The Snacks division estimates that the partnership saved nine to 12 months in terms of taking the product from concept to launch, and Fiber One 90-Calorie Brownies have already proven a terrific success, on track to reach $120 million in year-one retail sales.

One unforeseen benefit of open innovation that our experiences have shown us is the huge opportunity we have to better connect with suppliers with which we are already working. Prior to launching G-WIN, we used to be close to the vest about our future plans and projects, even with suppliers. We now see the value existing suppliers can have at the front end of innovation, as seen with the Fiber One 90-Calorie Brownies project.

Q: Is open innovation a fluid process? Have there been any changes with the process as it has moved forward? Do you anticipate further changes?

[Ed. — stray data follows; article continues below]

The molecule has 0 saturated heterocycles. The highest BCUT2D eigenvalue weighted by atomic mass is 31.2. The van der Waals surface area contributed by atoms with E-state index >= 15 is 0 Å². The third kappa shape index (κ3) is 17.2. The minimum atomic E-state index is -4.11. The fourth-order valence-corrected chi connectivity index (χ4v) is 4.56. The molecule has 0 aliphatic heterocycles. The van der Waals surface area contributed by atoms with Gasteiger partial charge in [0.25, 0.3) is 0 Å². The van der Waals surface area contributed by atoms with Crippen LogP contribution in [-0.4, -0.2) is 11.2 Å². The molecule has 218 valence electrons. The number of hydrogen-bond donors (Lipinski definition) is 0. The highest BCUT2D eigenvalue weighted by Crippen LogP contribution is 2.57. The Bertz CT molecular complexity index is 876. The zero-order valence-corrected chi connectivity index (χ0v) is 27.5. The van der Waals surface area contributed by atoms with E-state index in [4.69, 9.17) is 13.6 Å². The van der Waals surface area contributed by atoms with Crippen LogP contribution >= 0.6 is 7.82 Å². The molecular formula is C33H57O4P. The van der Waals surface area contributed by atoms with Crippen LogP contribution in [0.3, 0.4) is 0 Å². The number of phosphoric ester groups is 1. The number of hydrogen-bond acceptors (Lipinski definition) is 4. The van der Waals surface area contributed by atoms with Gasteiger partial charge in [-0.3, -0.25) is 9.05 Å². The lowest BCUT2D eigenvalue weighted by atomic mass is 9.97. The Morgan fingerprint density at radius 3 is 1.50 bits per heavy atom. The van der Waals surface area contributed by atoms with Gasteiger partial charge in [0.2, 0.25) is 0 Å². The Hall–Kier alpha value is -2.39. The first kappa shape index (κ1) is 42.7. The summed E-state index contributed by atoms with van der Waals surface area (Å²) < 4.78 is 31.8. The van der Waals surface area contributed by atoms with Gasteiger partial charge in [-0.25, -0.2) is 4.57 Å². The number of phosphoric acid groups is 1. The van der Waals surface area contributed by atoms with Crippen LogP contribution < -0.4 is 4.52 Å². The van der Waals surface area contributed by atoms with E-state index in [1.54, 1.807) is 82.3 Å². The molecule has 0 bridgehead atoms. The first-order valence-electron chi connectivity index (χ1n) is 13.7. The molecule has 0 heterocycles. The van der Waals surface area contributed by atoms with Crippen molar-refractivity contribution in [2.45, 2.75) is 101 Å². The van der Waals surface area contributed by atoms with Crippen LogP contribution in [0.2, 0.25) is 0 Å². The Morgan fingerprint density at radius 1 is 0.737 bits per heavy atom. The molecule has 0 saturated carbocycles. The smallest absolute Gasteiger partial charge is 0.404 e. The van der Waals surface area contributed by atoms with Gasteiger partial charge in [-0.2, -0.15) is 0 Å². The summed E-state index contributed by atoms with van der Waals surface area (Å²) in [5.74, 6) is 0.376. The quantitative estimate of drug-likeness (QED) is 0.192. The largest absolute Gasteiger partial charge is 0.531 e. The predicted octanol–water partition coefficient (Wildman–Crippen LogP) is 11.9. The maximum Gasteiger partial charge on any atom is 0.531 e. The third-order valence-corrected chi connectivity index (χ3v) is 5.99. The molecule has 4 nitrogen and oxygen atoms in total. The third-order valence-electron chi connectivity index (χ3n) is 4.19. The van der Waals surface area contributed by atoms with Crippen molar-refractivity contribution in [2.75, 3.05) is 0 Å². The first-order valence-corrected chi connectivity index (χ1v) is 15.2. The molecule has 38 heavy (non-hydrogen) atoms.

A: Since launching our program, we’ve continuously refined and evolved our practices to become more effective and efficient in bringing the right outside technologies, processes and products to General Mills, which has accelerated the pace of our innovation and saved money, time and risk.

A few of the notable evolutions of our program include the following:

  • In 2008, we expanded the G-WIN team to include more than a dozen Innovation Entrepreneurs who work with each of General Mills’ businesses to identify and prioritize the solutions and capabilities that are the most important to each business.